Are Low Calorie Sweeteners Really Better For You?

Are Low Calorie Sweeteners Really Better For You?
Photo Credit: Steve Snodgrass. (CC 2.0)

Drinking beverages containing low-calorie sweeteners may not help you lose weight and may even be bad for your health, according to new research published in the Canadian Medical Association Journal. The researchers, who reviewed a number of studies, found that people who regularly consume low-calorie sweeteners (such as aspartame, sucralose and stevioside) tend have a higher risk of long-term weight gain, obesity, type 2 diabetes, hypertension and heart disease than those who don’t.

Obesity is a growing, global problem, and excess sugar consumption is suspected of being a major factor in this grim trajectory. In an effort to avoid the health consequences of consuming too much sugar, people have been switching to low-calorie sweeteners. Consumption of these sweeteners has increased significantly in recent years, and the trend is expected to continue.

However, a number of recent studies – including animal studies – have suggested that low-calorie sweeteners may not be that good for your health. For example, there is some evidence that they may negatively affect glucose metabolism, gut microbes and appetite control. But small, individual studies don’t always give a complete picture. In order to get a better idea of what low-calorie sweeteners are doing to our health, the researchers in this latest study conducted a systematic review with a meta-analysis. This means they pooled data from the best studies they could find and re-analysed the combined data in order to generate more reliable statistics.

For their review, the researchers analysed data from seven randomised controlled trials (the “gold standard” for clinical studies) and 30 observational studies. In all, the studies included 400,000 participants.

The trials, which included 1,003 participants who were followed for an average of six months, showed no consistent evidence that low-calorie sweeteners helped people manage their weight. The observational studies, which followed people for an average of ten years, found that people who regularly drank low-calorie sweetened drinks (one or more drinks a day) had an increased risk of moderate weight gain, hypertension, metabolic syndrome, type 2 diabetes and heart disease (including stroke).

Randomised controlled trials can prove that one thing causes another, but observational studies can only show an association between things. So we need to treat the findings from observational studies with more caution, as there may be other factors (known as “confounders”) that explain the associations. For example, it is possible that heavier people consume drinks with low-calorie sweeteners to try and lose weight, rather than that the consumption of these drinks cause an increase in weight.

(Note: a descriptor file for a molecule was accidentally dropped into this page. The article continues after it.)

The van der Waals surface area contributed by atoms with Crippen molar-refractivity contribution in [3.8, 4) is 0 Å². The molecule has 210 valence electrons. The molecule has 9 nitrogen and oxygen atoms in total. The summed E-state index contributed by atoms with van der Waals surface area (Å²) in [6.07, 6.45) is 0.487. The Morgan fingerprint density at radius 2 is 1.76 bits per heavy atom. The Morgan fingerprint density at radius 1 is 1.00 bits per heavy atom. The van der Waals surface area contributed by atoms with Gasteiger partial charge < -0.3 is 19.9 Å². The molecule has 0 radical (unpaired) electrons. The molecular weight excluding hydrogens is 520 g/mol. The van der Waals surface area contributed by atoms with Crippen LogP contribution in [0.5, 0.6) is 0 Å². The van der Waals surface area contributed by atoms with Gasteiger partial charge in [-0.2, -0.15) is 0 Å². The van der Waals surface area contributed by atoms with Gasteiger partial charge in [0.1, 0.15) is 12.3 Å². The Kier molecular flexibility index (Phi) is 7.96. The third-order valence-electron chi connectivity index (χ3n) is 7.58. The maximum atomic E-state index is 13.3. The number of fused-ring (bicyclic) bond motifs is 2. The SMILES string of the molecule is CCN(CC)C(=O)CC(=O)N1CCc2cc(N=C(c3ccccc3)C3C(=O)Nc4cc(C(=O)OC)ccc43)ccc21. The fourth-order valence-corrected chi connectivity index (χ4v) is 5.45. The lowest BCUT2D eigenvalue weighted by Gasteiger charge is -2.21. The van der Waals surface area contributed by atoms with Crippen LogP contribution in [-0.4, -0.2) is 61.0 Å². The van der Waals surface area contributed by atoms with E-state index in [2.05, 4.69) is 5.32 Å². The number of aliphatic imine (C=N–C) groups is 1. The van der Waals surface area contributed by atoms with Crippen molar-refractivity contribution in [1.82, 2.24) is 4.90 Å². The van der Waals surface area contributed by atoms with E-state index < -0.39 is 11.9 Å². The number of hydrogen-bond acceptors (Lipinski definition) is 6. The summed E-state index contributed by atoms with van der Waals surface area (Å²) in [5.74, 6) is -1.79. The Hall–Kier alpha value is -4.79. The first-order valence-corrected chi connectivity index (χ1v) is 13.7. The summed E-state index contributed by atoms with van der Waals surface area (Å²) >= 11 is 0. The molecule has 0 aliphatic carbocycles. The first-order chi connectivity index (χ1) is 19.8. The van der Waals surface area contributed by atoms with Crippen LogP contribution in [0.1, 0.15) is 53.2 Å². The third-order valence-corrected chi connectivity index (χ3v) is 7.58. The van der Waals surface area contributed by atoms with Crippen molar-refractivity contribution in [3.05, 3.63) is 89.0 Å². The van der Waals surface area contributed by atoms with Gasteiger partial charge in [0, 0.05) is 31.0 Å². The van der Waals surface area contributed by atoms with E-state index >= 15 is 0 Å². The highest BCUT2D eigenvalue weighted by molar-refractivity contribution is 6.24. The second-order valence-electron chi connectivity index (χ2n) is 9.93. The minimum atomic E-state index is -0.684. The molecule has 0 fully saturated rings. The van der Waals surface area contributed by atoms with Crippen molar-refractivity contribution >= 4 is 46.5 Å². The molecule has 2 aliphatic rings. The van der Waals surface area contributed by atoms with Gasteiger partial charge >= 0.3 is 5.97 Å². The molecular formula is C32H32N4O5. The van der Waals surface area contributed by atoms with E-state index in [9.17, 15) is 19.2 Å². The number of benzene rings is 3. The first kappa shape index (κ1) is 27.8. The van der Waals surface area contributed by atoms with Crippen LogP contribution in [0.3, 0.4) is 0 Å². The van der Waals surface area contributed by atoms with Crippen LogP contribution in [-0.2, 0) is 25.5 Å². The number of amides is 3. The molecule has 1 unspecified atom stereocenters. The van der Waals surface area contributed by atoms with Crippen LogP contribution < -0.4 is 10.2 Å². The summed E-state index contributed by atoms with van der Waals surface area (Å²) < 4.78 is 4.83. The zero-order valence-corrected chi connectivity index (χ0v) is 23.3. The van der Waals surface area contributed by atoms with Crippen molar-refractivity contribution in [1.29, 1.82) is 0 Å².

The review also only looked at beverages that contained low-calorie sweeteners, not at the intake of these sweeteners in other foods. Nowadays, low-calorie sweeteners are found in a range of foods, including yogurts, sauces, baked goods and “health bars”. Many brands of toothpaste also contain them. It’s possible that the people in the observational studies who declared that they never drank beverages containing low-calorie sweeteners consumed these sweeteners in other foods.

How does it compare with sugar?

Unfortunately, none of the studies in the review compared consuming low-calorie sweetened drinks with sugary drinks. What is clear from earlier studies is that there is a close parallel between the rise in sugar consumption and increases in global obesity. And other studies have found that consuming sugar-sweetened beverages is associated with an increased risk of type 2 diabetes and coronary heart disease, independent of weight.

It has become increasingly clear: sugar is very bad for your health. So it seems logical to assume that if high calorie sugar is replaced with low-calorie sweetener then we reduce the risk of weight gain, type 2 diabetes and heart disease. What this latest study suggests is that this may not be the case.

The ConversationThe evidence against low-calorie sweeteners may not be watertight, but, if the latest review is correct, it might be best if we avoided them. Maybe we’ll just have to wean ourselves off sweet-tasting foods altogether, regardless of what they’re sweetened with.

About The Author

Rachel Adams, Senior Lecturer in Biomedical Science, Cardiff Metropolitan University

This article was originally published on The Conversation. Read the original article.

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